June 29, 2009
A Midnight Race on the Mississippi by Nathaniel Currier 1813-1888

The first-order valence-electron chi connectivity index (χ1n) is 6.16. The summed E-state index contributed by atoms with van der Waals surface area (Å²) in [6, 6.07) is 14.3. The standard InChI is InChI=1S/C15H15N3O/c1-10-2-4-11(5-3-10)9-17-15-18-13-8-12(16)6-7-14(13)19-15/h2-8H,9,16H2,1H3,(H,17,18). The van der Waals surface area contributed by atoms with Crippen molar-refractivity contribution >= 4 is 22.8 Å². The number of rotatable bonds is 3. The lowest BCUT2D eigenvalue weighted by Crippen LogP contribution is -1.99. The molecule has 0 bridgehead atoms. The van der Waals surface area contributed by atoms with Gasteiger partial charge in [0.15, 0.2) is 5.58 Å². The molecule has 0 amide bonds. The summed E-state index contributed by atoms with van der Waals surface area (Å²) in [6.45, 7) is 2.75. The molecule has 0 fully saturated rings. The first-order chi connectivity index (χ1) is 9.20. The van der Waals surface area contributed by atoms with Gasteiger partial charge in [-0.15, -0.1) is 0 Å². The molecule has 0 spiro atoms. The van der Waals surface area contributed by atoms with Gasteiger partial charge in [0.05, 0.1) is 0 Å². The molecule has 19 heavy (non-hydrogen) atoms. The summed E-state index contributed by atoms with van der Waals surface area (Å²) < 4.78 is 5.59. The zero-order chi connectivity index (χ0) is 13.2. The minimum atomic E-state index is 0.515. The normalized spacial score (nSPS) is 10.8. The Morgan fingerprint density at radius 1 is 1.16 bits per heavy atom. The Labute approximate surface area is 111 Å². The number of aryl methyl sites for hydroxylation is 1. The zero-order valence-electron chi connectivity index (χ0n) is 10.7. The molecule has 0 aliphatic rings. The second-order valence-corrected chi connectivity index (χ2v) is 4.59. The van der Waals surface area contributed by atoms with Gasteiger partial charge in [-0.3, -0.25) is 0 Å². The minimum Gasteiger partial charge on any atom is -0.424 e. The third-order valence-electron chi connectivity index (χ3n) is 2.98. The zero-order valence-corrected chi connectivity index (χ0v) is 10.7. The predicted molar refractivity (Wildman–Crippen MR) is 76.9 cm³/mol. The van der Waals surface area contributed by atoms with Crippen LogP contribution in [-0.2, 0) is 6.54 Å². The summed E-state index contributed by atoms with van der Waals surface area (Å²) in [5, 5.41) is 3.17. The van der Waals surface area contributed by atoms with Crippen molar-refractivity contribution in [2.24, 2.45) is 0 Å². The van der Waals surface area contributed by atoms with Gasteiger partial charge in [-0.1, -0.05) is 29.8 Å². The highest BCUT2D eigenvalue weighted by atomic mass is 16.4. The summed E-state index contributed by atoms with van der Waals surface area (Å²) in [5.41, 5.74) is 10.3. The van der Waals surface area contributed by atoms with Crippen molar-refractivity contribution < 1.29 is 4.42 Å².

AN EXCITING SCENE OF TWO STEAMBOATS RACING DOWN THE MISSISSIPPI RIVER SIX YEARS AFTER THE CONCLUSION OF THE CIVIL WAR The Mississippi riverboat was second only to the cowboy as the quintessential American product. Indeed, Gulf Coast steamboats achieved such international popularity that wagers were placed as far away as Berlin and Vienna on the outcomes of the famous steamboat races down the Mississippi. Besides their profound economic and technological importance, steamboats also figured as important thematic elements in nineteenth-century European and American art, literature, speech and song. For example, within the works of Joseph Conrad, Charles Dickens, Edna Ferber, Jack London, Herman Melville, Eugene O’Neill, Robert Louis Stevenson and, of course, Mark Twain, steamers served variously as symbols for the contemporary pride and progress in technology, as metaphors for the conflict between man and nature, and as elements of plot and setting. This action-packed chromolithograph depicts two paddle steamers, the Lincoln and Davies, racing down the Mississippi River at night. Both of the steamers charge through the Mississippi’s calm rivers, their hulls crashing through the waves and smokestacks emitting fiery exhausts. Both of the ornate boats are typical of their time periods, as both possess flat-bottomed hulls, 2 side-paddle wheels and are propelled by a single high pressure engine. Passengers are pictured congregating on the decks of each of the boats, eagerly anticipating the outcome of the fiercely fought race. The entire enthralling scene unfolds under a glowing full moon which is seen nestled within an electric blue night sky. This work wonderfully encapsulates the period of the steamboat’s transportation and cultural dominance in the United States, a position soon to be usurped by the mighty railroads.